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Archives & Special Collections

Learn about CSUMB Archives and Special Collecitions

Primary vs Secondary Sources

When conducting research, you need to be able to distinguish between primary and secondary sources. Archival collections are different from library collections which usually contain published materials, most of which are considered secondary sources, not primary sources.

Primary and Secondary Sources

Hand-written note, black and white photographs, telegrams, photograph negatives, open reel audioWhat is a Primary Source?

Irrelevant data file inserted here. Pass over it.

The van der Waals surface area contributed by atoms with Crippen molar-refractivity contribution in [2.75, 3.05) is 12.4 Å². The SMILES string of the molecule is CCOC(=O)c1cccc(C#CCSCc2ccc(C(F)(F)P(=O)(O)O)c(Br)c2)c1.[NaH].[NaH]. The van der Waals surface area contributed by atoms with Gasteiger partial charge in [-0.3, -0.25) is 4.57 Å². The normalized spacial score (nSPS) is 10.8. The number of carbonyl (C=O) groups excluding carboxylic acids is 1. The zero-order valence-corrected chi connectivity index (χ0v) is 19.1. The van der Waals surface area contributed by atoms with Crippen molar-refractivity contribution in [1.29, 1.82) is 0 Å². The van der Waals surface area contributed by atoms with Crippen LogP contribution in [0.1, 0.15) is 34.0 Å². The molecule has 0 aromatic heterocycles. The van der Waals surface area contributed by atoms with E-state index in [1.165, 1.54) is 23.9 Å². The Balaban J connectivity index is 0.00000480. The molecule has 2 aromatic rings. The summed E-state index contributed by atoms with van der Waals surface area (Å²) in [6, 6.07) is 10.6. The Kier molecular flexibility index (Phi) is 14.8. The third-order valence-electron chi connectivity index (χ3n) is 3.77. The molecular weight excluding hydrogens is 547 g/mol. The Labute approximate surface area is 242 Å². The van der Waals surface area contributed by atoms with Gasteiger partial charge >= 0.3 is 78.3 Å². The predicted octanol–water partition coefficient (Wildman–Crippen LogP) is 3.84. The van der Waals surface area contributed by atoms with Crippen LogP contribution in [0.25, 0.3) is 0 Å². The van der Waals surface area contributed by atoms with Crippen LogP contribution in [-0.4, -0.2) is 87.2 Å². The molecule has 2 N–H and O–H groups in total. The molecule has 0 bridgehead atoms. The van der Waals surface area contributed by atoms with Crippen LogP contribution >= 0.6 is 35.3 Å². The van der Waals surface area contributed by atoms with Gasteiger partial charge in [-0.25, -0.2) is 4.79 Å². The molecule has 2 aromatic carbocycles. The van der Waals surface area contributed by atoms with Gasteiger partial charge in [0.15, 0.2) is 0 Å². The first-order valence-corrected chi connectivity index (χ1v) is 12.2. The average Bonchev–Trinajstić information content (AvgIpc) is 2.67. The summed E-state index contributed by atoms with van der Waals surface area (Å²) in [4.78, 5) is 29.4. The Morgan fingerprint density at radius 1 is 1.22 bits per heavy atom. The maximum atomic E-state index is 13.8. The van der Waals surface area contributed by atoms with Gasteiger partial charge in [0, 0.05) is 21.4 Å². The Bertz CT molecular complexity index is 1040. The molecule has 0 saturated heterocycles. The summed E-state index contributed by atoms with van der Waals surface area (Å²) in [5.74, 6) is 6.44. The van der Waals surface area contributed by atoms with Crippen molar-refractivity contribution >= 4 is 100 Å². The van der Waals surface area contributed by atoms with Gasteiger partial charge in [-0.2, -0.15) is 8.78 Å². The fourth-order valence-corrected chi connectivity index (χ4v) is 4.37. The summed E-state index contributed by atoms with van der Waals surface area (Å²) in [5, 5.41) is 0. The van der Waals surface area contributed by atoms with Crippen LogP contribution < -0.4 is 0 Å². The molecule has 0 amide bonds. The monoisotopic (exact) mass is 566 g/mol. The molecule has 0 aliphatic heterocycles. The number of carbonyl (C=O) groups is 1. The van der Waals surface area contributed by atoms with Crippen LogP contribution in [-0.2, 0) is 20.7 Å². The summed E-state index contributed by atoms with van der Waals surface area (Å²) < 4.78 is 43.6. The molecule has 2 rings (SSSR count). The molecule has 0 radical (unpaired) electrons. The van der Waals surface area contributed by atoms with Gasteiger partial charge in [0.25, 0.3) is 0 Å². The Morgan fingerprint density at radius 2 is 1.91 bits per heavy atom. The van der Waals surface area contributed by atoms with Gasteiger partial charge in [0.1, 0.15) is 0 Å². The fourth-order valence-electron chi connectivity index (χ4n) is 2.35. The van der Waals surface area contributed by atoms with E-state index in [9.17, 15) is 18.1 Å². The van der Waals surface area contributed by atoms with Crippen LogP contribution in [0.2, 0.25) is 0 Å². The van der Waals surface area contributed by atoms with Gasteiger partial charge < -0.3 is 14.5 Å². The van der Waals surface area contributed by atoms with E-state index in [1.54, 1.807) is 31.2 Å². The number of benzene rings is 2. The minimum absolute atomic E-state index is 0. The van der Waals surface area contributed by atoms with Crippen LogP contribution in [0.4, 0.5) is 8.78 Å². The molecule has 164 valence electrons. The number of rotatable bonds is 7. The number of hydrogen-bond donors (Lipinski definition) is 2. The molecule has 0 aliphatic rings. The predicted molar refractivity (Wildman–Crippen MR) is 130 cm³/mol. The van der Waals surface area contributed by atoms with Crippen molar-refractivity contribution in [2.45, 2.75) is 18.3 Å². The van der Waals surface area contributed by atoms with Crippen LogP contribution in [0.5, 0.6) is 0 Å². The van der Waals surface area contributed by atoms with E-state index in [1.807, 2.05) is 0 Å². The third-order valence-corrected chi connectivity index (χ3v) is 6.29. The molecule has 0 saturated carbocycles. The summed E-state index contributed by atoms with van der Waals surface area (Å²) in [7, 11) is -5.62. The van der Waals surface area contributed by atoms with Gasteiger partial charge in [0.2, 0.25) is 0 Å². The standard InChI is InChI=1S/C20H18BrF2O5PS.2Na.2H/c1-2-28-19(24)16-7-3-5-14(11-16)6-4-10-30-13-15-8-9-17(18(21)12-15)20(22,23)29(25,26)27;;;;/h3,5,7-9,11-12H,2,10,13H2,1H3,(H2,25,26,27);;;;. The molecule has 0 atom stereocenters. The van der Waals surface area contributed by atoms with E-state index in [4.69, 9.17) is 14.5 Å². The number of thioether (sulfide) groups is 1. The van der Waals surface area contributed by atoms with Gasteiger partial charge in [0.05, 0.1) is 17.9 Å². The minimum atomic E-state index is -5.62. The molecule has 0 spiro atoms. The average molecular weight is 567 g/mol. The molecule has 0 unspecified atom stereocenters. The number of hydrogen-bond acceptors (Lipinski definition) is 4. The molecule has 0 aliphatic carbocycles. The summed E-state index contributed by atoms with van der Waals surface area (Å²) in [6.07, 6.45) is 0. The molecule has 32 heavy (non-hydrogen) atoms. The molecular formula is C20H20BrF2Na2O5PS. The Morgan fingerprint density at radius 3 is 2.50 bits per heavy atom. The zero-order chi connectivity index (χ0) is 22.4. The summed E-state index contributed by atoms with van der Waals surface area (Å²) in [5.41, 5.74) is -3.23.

A primary source is a firsthand account created at the time of an event.

Examples of primary sources include letters and diaries; government, church, and business records; oral histories; photographs, motion pictures, and videos; maps and land records; and blueprints. Newspaper articles contemporaneous with the events described are traditionally considered primary sources, although the reporter may have compiled the story from witnesses, rather than being an eyewitness. Artifacts and specimens may also be primary evidence if they are the object of study.

By analyzing primary source materials, we can get a better understanding of past events.


What is a Secondary Source?

Secondary sources are second hand accounts, created at some point after the event or subject being documented. Secondary sources use the information found in primary sources and create an interpretation or commentary. These are usually published works, like books or articles.